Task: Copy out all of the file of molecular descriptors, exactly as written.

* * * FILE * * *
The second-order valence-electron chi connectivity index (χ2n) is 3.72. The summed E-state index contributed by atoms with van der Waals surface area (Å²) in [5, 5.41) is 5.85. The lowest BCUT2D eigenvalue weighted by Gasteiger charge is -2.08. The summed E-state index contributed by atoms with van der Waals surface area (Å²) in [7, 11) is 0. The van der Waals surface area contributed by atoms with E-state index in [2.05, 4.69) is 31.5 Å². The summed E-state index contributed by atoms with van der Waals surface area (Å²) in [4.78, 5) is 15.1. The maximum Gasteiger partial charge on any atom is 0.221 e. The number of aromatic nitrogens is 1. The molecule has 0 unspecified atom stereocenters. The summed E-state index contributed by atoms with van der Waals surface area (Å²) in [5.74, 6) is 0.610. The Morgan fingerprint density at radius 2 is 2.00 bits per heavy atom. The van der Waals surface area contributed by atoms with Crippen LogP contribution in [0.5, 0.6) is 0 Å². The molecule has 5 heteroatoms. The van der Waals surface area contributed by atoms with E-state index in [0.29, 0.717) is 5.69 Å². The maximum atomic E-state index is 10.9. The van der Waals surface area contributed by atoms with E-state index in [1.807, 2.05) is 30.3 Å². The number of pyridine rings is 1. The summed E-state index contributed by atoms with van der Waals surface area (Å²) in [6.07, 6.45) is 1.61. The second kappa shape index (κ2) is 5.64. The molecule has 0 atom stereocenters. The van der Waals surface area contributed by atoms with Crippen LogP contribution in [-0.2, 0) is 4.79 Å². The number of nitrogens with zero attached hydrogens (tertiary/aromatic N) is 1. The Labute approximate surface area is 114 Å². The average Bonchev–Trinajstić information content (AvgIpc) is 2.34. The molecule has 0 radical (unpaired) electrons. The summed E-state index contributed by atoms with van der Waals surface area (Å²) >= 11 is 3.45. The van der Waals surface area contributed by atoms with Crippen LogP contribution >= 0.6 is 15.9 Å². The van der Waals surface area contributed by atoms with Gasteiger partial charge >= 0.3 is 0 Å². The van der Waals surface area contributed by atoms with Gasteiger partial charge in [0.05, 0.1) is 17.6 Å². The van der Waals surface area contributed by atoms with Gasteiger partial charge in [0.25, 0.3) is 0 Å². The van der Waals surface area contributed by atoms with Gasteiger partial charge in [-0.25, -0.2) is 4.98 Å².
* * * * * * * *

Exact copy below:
The second-order valence-electron chi connectivity index (χ2n) is 3.72. The summed E-state index contributed by atoms with van der Waals surface area (Å²) in [5, 5.41) is 5.85. The lowest BCUT2D eigenvalue weighted by Gasteiger charge is -2.08. The summed E-state index contributed by atoms with van der Waals surface area (Å²) in [7, 11) is 0. The van der Waals surface area contributed by atoms with E-state index in [2.05, 4.69) is 31.5 Å². The summed E-state index contributed by atoms with van der Waals surface area (Å²) in [4.78, 5) is 15.1. The maximum Gasteiger partial charge on any atom is 0.221 e. The number of aromatic nitrogens is 1. The molecule has 0 unspecified atom stereocenters. The summed E-state index contributed by atoms with van der Waals surface area (Å²) in [5.74, 6) is 0.610. The Morgan fingerprint density at radius 2 is 2.00 bits per heavy atom. The van der Waals surface area contributed by atoms with Crippen LogP contribution in [0.5, 0.6) is 0 Å². The molecule has 5 heteroatoms. The van der Waals surface area contributed by atoms with E-state index in [0.29, 0.717) is 5.69 Å². The maximum atomic E-state index is 10.9. The van der Waals surface area contributed by atoms with E-state index in [1.807, 2.05) is 30.3 Å². The number of pyridine rings is 1. The summed E-state index contributed by atoms with van der Waals surface area (Å²) in [6.07, 6.45) is 1.61. The second kappa shape index (κ2) is 5.64. The molecule has 0 atom stereocenters. The van der Waals surface area contributed by atoms with Crippen LogP contribution in [-0.2, 0) is 4.79 Å². The number of nitrogens with zero attached hydrogens (tertiary/aromatic N) is 1. The Labute approximate surface area is 114 Å². The average Bonchev–Trinajstić information content (AvgIpc) is 2.34. The molecule has 0 radical (unpaired) electrons. The summed E-state index contributed by atoms with van der Waals surface area (Å²) >= 11 is 3.45. The van der Waals surface area contributed by atoms with Crippen LogP contribution >= 0.6 is 15.9 Å². The van der Waals surface area contributed by atoms with Gasteiger partial charge >= 0.3 is 0 Å². The van der Waals surface area contributed by atoms with Gasteiger partial charge in [0.05, 0.1) is 17.6 Å². The van der Waals surface area contributed by atoms with Gasteiger partial charge in [0.25, 0.3) is 0 Å². The van der Waals surface area contributed by atoms with Gasteiger partial charge in [-0.25, -0.2) is 4.98 Å².